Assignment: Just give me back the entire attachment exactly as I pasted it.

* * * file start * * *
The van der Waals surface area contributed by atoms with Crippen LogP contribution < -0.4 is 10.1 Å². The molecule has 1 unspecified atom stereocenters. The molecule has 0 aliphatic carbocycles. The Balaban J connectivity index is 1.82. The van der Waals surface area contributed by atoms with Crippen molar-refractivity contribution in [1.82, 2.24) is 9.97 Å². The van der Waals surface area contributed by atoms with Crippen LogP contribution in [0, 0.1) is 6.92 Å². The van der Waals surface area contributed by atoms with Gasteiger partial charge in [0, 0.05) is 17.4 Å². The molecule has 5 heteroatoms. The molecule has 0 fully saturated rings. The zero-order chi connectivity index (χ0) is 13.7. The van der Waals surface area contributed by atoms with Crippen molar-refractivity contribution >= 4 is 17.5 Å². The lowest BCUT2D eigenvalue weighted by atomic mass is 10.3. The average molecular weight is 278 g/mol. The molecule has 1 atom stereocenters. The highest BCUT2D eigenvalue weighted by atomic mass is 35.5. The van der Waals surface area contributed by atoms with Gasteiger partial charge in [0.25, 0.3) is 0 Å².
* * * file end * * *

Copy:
The van der Waals surface area contributed by atoms with Crippen LogP contribution < -0.4 is 10.1 Å². The molecule has 1 unspecified atom stereocenters. The molecule has 0 aliphatic carbocycles. The Balaban J connectivity index is 1.82. The van der Waals surface area contributed by atoms with Crippen molar-refractivity contribution in [1.82, 2.24) is 9.97 Å². The van der Waals surface area contributed by atoms with Crippen LogP contribution in [0, 0.1) is 6.92 Å². The van der Waals surface area contributed by atoms with Gasteiger partial charge in [0, 0.05) is 17.4 Å². The molecule has 5 heteroatoms. The molecule has 0 fully saturated rings. The zero-order chi connectivity index (χ0) is 13.7. The van der Waals surface area contributed by atoms with Crippen molar-refractivity contribution >= 4 is 17.5 Å². The lowest BCUT2D eigenvalue weighted by atomic mass is 10.3. The average molecular weight is 278 g/mol. The molecule has 1 atom stereocenters. The highest BCUT2D eigenvalue weighted by atomic mass is 35.5. The van der Waals surface area contributed by atoms with Gasteiger partial charge in [0.25, 0.3) is 0 Å².